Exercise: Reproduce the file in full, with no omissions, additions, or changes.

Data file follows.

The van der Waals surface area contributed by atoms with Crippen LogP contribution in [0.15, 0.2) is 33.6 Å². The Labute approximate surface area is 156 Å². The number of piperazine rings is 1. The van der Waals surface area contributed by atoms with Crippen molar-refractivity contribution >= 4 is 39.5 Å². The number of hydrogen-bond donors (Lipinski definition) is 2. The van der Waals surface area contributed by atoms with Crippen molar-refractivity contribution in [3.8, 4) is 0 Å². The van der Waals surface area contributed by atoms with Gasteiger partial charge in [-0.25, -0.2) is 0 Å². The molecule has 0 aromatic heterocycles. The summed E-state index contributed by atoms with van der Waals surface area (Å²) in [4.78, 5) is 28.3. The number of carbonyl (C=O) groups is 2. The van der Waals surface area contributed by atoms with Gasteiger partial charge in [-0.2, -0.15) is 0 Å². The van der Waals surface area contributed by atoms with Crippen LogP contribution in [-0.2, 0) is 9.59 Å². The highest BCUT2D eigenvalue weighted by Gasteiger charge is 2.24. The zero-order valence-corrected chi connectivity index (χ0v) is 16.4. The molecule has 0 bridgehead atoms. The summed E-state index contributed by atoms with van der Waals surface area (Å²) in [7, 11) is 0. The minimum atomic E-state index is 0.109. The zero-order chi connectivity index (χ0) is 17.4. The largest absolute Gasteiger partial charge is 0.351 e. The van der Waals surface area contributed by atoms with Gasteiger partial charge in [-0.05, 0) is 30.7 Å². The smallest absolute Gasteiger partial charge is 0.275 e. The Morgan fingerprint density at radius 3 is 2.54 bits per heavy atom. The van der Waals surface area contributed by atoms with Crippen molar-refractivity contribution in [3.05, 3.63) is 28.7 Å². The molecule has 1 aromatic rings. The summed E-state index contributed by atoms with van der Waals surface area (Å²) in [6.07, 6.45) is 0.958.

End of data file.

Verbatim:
The van der Waals surface area contributed by atoms with Crippen LogP contribution in [0.15, 0.2) is 33.6 Å². The Labute approximate surface area is 156 Å². The number of piperazine rings is 1. The van der Waals surface area contributed by atoms with Crippen molar-refractivity contribution >= 4 is 39.5 Å². The number of hydrogen-bond donors (Lipinski definition) is 2. The van der Waals surface area contributed by atoms with Crippen molar-refractivity contribution in [3.8, 4) is 0 Å². The van der Waals surface area contributed by atoms with Gasteiger partial charge in [-0.25, -0.2) is 0 Å². The molecule has 0 aromatic heterocycles. The summed E-state index contributed by atoms with van der Waals surface area (Å²) in [4.78, 5) is 28.3. The number of carbonyl (C=O) groups is 2. The van der Waals surface area contributed by atoms with Gasteiger partial charge in [-0.2, -0.15) is 0 Å². The van der Waals surface area contributed by atoms with Crippen LogP contribution in [-0.2, 0) is 9.59 Å². The highest BCUT2D eigenvalue weighted by Gasteiger charge is 2.24. The zero-order valence-corrected chi connectivity index (χ0v) is 16.4. The molecule has 0 bridgehead atoms. The summed E-state index contributed by atoms with van der Waals surface area (Å²) in [7, 11) is 0. The minimum atomic E-state index is 0.109. The zero-order chi connectivity index (χ0) is 17.4. The largest absolute Gasteiger partial charge is 0.351 e. The van der Waals surface area contributed by atoms with Gasteiger partial charge in [-0.05, 0) is 30.7 Å². The smallest absolute Gasteiger partial charge is 0.275 e. The Morgan fingerprint density at radius 3 is 2.54 bits per heavy atom. The van der Waals surface area contributed by atoms with Crippen molar-refractivity contribution in [3.05, 3.63) is 28.7 Å². The molecule has 1 aromatic rings. The summed E-state index contributed by atoms with van der Waals surface area (Å²) in [6.07, 6.45) is 0.958.